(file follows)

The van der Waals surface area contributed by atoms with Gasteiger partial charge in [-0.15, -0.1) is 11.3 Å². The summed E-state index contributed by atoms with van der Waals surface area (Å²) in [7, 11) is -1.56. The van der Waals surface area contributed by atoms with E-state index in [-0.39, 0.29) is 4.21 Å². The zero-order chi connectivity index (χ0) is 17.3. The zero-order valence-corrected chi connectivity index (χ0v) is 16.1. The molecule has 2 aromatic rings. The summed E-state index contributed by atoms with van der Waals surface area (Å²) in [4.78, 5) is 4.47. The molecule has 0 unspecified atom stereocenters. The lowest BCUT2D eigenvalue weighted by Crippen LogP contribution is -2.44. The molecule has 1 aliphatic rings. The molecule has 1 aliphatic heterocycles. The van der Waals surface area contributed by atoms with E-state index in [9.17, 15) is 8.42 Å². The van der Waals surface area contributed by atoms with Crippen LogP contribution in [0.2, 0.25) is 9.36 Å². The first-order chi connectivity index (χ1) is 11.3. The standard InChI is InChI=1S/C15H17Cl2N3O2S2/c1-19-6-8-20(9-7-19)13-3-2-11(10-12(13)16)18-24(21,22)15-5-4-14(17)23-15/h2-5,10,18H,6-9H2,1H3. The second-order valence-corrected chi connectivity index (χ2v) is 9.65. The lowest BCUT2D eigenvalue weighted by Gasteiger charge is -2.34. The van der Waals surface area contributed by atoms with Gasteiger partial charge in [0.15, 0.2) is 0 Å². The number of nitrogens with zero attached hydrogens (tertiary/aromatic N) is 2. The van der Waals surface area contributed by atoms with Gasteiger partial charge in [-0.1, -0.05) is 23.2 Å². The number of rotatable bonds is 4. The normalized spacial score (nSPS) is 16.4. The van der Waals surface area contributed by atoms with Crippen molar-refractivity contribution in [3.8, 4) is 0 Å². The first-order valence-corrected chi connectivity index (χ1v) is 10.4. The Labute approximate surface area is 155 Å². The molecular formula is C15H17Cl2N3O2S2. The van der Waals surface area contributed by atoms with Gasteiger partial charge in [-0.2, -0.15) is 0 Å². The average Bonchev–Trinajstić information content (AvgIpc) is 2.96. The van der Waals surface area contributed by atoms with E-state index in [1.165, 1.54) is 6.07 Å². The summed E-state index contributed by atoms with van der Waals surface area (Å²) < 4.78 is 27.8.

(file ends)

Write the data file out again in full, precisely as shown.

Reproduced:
The van der Waals surface area contributed by atoms with Gasteiger partial charge in [-0.15, -0.1) is 11.3 Å². The summed E-state index contributed by atoms with van der Waals surface area (Å²) in [7, 11) is -1.56. The van der Waals surface area contributed by atoms with E-state index in [-0.39, 0.29) is 4.21 Å². The zero-order chi connectivity index (χ0) is 17.3. The zero-order valence-corrected chi connectivity index (χ0v) is 16.1. The molecule has 2 aromatic rings. The summed E-state index contributed by atoms with van der Waals surface area (Å²) in [4.78, 5) is 4.47. The molecule has 0 unspecified atom stereocenters. The lowest BCUT2D eigenvalue weighted by Crippen LogP contribution is -2.44. The molecule has 1 aliphatic rings. The molecule has 1 aliphatic heterocycles. The van der Waals surface area contributed by atoms with E-state index in [9.17, 15) is 8.42 Å². The van der Waals surface area contributed by atoms with Crippen LogP contribution in [0.2, 0.25) is 9.36 Å². The first-order chi connectivity index (χ1) is 11.3. The standard InChI is InChI=1S/C15H17Cl2N3O2S2/c1-19-6-8-20(9-7-19)13-3-2-11(10-12(13)16)18-24(21,22)15-5-4-14(17)23-15/h2-5,10,18H,6-9H2,1H3. The second-order valence-corrected chi connectivity index (χ2v) is 9.65. The lowest BCUT2D eigenvalue weighted by Gasteiger charge is -2.34. The van der Waals surface area contributed by atoms with Gasteiger partial charge in [0.15, 0.2) is 0 Å². The number of nitrogens with zero attached hydrogens (tertiary/aromatic N) is 2. The van der Waals surface area contributed by atoms with Gasteiger partial charge in [-0.1, -0.05) is 23.2 Å². The number of rotatable bonds is 4. The normalized spacial score (nSPS) is 16.4. The van der Waals surface area contributed by atoms with Crippen molar-refractivity contribution in [3.8, 4) is 0 Å². The first-order valence-corrected chi connectivity index (χ1v) is 10.4. The Labute approximate surface area is 155 Å². The molecular formula is C15H17Cl2N3O2S2. The van der Waals surface area contributed by atoms with Gasteiger partial charge in [-0.2, -0.15) is 0 Å². The average Bonchev–Trinajstić information content (AvgIpc) is 2.96. The van der Waals surface area contributed by atoms with E-state index in [1.165, 1.54) is 6.07 Å². The summed E-state index contributed by atoms with van der Waals surface area (Å²) < 4.78 is 27.8.